History 129B

June 1, 2002


You can tell the ideals of a nation by its advertisements," wrote British author Norman Douglas. But as associate professor of history Sydney Nathans will tell you, ideals are far from static, and the tenor and substance of ads have changed radically over the past 150 years. Consistently, research on advertisements provides a magnifying glass for the juniors and seniors who enroll in his social and cultural history course.

On both sides of the Atlantic, Nathans explains, the Victorian period was characterized by enormous strain as people moved (geographically or psychologically) away from villages and small communities to bigger and bigger places. History 129B is really about the unexpected social turbulence brought on by this shift from a village-centered to a market-centered economy and lifestyle, and what society did about it. "It becomes a story about the making of the middle class," Nathans says.

The classic Victorian moral formula for a world in disarray was self-discipline--relying on one's inner moral compass. But the formula excluded many groups: women, African Americans, Southerners, working people. Students delve into Harriet Beecher Stowe's Uncle Tom's Cabin and John Hope Franklin's edition of W.E.B. DuBois' The Souls of Black Folk. They peruse Upton Sinclair's The Jungle--"written to be the Uncle Tom's Cabin of the twentieth century, to focus on industrial slavery," says Nathans--and Edward Ayers' Southern Crossing: A History of the American South, 1877-1906.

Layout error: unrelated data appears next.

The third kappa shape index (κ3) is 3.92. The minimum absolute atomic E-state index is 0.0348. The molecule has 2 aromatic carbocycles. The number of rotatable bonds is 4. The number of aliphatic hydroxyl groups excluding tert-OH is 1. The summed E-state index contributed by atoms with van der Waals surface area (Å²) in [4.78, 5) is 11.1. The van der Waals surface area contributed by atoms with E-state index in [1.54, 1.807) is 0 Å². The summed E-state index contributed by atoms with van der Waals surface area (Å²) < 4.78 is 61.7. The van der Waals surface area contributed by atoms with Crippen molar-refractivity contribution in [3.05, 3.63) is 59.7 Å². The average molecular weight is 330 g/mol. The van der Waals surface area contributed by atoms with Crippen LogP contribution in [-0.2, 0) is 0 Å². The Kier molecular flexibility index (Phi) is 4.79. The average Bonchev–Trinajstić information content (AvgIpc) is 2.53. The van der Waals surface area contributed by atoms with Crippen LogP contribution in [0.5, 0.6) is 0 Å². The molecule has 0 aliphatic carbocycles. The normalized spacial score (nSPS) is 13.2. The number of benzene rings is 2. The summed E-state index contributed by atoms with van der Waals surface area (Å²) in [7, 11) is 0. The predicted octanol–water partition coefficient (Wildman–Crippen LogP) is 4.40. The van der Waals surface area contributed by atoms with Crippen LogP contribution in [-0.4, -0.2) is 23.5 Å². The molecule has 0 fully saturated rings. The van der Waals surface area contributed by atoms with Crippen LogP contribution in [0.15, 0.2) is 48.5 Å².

Confronted by the rising anger and uneasiness its very mores had engendered, what was late nineteenth-century America to do? The class goes on to examine three potential solutions society came up with: first, Populism and Socialism, as seen through the lens of Nick Salvatore's biography of labor organizer and jailed presidential candidate Eugene V. Debs; second, the paternalistic model of corporate behavior as evidenced in the mill town, where, in Nathans' words, "We'll charge you next to no rent and pay you next to nothing, employ your whole family, and patrol you morally"; and third, the mercantile solution--the one that lasted. It was a breathtaking ideological shift: make consumers of everybody; pay them enough to buy the products they helped manufacture, and you could ease social, political, and economic unrest of the disenfranchised and historically dispossessed. Make them want, and let them have what they want--at a price.

Doing that meant overcoming Victorian commitment to the ideals of parsimony, saving, and self-denial. So the course turns to look at the rise of the department store and the radical rethinking of marketing, with help from William Leach's Land of Desire: Merchants, Power, and the Rise of a New American Culture.

Students undertake a fifteen-page paper. It is there that the library's John W. Hartman Center for Sales, Advertising, and Marketing History comes into play, often in tandem with nineteenth- and twentieth-century magazines. The collection, now ten years old and growing in size, includes not only such raw materials as advertisements and radio scripts but also a treasure trove of internal communications, minutes, and correspondence of the likes of J. Walter Thompson, the dominant American ad agency of the period.